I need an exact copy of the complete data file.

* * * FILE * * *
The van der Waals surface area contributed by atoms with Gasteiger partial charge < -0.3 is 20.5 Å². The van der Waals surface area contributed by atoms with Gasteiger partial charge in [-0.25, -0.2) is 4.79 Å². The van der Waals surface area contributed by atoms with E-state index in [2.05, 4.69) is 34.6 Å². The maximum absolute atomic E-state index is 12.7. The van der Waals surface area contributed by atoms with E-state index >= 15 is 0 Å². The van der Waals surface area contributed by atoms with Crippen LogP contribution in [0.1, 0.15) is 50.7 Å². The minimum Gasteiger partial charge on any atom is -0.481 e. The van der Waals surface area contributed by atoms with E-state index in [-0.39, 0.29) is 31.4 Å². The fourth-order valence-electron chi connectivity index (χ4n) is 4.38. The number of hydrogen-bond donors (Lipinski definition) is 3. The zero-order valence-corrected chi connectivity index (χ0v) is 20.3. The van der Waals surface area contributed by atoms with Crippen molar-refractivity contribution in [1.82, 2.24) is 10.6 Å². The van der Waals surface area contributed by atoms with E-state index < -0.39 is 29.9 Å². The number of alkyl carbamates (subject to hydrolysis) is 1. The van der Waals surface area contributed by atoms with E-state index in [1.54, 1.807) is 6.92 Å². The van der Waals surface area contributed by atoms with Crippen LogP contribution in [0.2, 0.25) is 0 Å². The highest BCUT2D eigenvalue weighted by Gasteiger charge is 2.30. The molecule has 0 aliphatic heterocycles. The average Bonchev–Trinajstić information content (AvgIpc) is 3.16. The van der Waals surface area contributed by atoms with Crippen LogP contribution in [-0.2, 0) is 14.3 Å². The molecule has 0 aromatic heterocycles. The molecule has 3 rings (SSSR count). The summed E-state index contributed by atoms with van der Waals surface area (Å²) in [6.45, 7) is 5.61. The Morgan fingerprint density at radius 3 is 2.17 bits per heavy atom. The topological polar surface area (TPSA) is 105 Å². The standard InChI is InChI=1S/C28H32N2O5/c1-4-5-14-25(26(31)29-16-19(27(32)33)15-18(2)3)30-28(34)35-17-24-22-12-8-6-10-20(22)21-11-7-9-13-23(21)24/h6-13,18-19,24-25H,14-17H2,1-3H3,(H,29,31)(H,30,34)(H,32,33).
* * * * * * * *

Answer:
The van der Waals surface area contributed by atoms with Gasteiger partial charge < -0.3 is 20.5 Å². The van der Waals surface area contributed by atoms with Gasteiger partial charge in [-0.25, -0.2) is 4.79 Å². The van der Waals surface area contributed by atoms with E-state index in [2.05, 4.69) is 34.6 Å². The maximum absolute atomic E-state index is 12.7. The van der Waals surface area contributed by atoms with E-state index >= 15 is 0 Å². The van der Waals surface area contributed by atoms with Crippen LogP contribution in [0.1, 0.15) is 50.7 Å². The minimum Gasteiger partial charge on any atom is -0.481 e. The van der Waals surface area contributed by atoms with E-state index in [-0.39, 0.29) is 31.4 Å². The fourth-order valence-electron chi connectivity index (χ4n) is 4.38. The number of hydrogen-bond donors (Lipinski definition) is 3. The zero-order valence-corrected chi connectivity index (χ0v) is 20.3. The van der Waals surface area contributed by atoms with Crippen molar-refractivity contribution in [1.82, 2.24) is 10.6 Å². The van der Waals surface area contributed by atoms with E-state index < -0.39 is 29.9 Å². The number of alkyl carbamates (subject to hydrolysis) is 1. The van der Waals surface area contributed by atoms with E-state index in [1.54, 1.807) is 6.92 Å². The van der Waals surface area contributed by atoms with Crippen LogP contribution in [0.2, 0.25) is 0 Å². The highest BCUT2D eigenvalue weighted by Gasteiger charge is 2.30. The molecule has 0 aliphatic heterocycles. The average Bonchev–Trinajstić information content (AvgIpc) is 3.16. The van der Waals surface area contributed by atoms with Crippen LogP contribution in [-0.2, 0) is 14.3 Å². The molecule has 0 aromatic heterocycles. The molecule has 3 rings (SSSR count). The summed E-state index contributed by atoms with van der Waals surface area (Å²) in [6.45, 7) is 5.61. The Morgan fingerprint density at radius 3 is 2.17 bits per heavy atom. The topological polar surface area (TPSA) is 105 Å². The standard InChI is InChI=1S/C28H32N2O5/c1-4-5-14-25(26(31)29-16-19(27(32)33)15-18(2)3)30-28(34)35-17-24-22-12-8-6-10-20(22)21-11-7-9-13-23(21)24/h6-13,18-19,24-25H,14-17H2,1-3H3,(H,29,31)(H,30,34)(H,32,33).